(Photo by Virgilio Lichauco)

Five years from now, she envisions ” inspiring others by her talent and performing on international stage.” She also dreams of doing stage musical plays. Her inspiration to succeed is a quote from a movie- “…when you have a path that might scare you, take the risk.. you never know what’s going to happen..” To her peer group, she would like to share what she learned; that is, “to do what they love and to do it as an experience and exposure.””

“Trixia is humble. down to earth and practical,” says her mom. “During concerts or gigs that happen mostly on weekends, she balances her time for studying, practicing  and resting. Her schedule until December is full.”

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(Souvenir group photo with Mrs. Dessa Galedo (left) and daughter Trixia Galedo.)

A mother’s advice to the parents, ” motivate and accompany your child towards the passion and talents and give full support. ” You don’t know what comes next.”

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(Photo by Virgilio Lichauco)

Trixia is presently performing in duet with Josh Labing-isa, also a young Filipino talent. Their latest show together was held mid-August at the Holiday Inn Hotel as guest performers at Darcmatter, an adult band’s first concert in Dubai. Watch out  for the announcement of a major concert of the two budding artists.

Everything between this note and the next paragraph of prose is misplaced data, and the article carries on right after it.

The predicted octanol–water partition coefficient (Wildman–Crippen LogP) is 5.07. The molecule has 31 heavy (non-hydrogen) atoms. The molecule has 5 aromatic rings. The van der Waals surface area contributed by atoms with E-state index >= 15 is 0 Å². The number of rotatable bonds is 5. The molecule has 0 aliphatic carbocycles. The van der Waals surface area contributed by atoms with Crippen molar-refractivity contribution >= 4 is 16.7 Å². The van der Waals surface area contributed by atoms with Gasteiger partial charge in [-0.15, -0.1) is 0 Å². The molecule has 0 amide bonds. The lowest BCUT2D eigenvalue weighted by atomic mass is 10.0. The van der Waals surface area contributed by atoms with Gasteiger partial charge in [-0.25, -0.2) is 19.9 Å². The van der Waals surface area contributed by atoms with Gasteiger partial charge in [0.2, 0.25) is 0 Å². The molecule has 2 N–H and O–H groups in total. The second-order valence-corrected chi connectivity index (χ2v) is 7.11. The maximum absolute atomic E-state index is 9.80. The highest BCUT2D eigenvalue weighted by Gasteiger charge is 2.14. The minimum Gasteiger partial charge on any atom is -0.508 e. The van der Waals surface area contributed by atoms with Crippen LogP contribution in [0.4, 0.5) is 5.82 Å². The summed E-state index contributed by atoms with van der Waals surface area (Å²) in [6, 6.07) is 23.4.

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(Photo by Virgilio Lichauco)

 

​In a struggle for her homecoming

DUBAI- She is sick, bedridden,in pain and  physically weak but her spirit is strong in her battle against breast cancer that metastasized to her bones.IMG_5857

(This photo was taken by the writer a week before Divina Sales was rushed to the hospital. She was bedridden for four months. )

Fifty-year-old Divinia Sales was diagnosed with cancer in 2014; had an operation in 2015 but had not received chemotherapy up to present not only due to financial reasons but residency  and credit issues that made her reluctant to seek medical treatment.

In January 2016, she suddenly became immobilized due to pain in her right hip and remained in bed at present. Her worries on availing medical attention heightened that she was no longer interested to be hospitalized.

For four months of enduring pain and vomiting during food intake, she was rushed to the hospital via an ambulance due to difficulty in breathing and her debilitating physical condition. Finally, she got the necessary treatment she was afraid of.

(At the Gulf Cancer Center in Abu Dhabi for her 5 cycle-radiotherapy, with her sister accompanying her. Photo by Lapis Mia)